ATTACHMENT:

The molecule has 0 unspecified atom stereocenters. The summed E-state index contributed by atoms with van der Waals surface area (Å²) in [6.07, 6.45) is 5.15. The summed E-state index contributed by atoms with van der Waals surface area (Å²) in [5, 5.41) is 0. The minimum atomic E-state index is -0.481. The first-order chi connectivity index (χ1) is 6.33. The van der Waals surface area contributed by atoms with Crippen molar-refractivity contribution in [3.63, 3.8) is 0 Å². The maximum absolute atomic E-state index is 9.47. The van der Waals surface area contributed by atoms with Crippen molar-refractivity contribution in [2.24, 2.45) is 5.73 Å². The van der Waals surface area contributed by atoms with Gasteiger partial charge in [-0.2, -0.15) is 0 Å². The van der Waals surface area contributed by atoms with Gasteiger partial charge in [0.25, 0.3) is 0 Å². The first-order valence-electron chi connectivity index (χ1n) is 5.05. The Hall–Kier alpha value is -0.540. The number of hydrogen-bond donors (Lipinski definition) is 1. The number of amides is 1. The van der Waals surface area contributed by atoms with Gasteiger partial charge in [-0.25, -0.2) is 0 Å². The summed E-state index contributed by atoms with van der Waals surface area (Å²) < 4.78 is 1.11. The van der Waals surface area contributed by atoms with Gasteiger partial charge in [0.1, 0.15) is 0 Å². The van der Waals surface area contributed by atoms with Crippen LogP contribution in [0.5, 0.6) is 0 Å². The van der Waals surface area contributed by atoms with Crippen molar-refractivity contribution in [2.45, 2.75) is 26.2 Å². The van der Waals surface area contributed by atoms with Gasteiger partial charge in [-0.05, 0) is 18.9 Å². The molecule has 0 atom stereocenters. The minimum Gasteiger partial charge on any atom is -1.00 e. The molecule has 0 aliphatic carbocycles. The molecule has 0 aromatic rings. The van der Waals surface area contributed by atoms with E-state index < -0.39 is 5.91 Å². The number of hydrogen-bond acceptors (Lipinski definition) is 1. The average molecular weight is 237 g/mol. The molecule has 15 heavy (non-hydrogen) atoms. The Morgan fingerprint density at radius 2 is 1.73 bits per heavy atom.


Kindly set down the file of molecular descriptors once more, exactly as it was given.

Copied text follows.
The molecule has 0 unspecified atom stereocenters. The summed E-state index contributed by atoms with van der Waals surface area (Å²) in [6.07, 6.45) is 5.15. The summed E-state index contributed by atoms with van der Waals surface area (Å²) in [5, 5.41) is 0. The minimum atomic E-state index is -0.481. The first-order chi connectivity index (χ1) is 6.33. The van der Waals surface area contributed by atoms with Crippen molar-refractivity contribution in [3.63, 3.8) is 0 Å². The maximum absolute atomic E-state index is 9.47. The van der Waals surface area contributed by atoms with Crippen molar-refractivity contribution in [2.24, 2.45) is 5.73 Å². The van der Waals surface area contributed by atoms with Gasteiger partial charge in [-0.2, -0.15) is 0 Å². The van der Waals surface area contributed by atoms with Gasteiger partial charge in [0.25, 0.3) is 0 Å². The first-order valence-electron chi connectivity index (χ1n) is 5.05. The Hall–Kier alpha value is -0.540. The number of hydrogen-bond donors (Lipinski definition) is 1. The number of amides is 1. The van der Waals surface area contributed by atoms with Gasteiger partial charge in [-0.25, -0.2) is 0 Å². The summed E-state index contributed by atoms with van der Waals surface area (Å²) < 4.78 is 1.11. The van der Waals surface area contributed by atoms with Gasteiger partial charge in [0.1, 0.15) is 0 Å². The van der Waals surface area contributed by atoms with Crippen LogP contribution in [0.5, 0.6) is 0 Å². The van der Waals surface area contributed by atoms with Crippen molar-refractivity contribution in [2.45, 2.75) is 26.2 Å². The van der Waals surface area contributed by atoms with Gasteiger partial charge in [-0.05, 0) is 18.9 Å². The molecule has 0 atom stereocenters. The minimum Gasteiger partial charge on any atom is -1.00 e. The molecule has 0 aliphatic carbocycles. The molecule has 0 aromatic rings. The van der Waals surface area contributed by atoms with E-state index < -0.39 is 5.91 Å². The number of hydrogen-bond acceptors (Lipinski definition) is 1. The average molecular weight is 237 g/mol. The molecule has 15 heavy (non-hydrogen) atoms. The Morgan fingerprint density at radius 2 is 1.73 bits per heavy atom.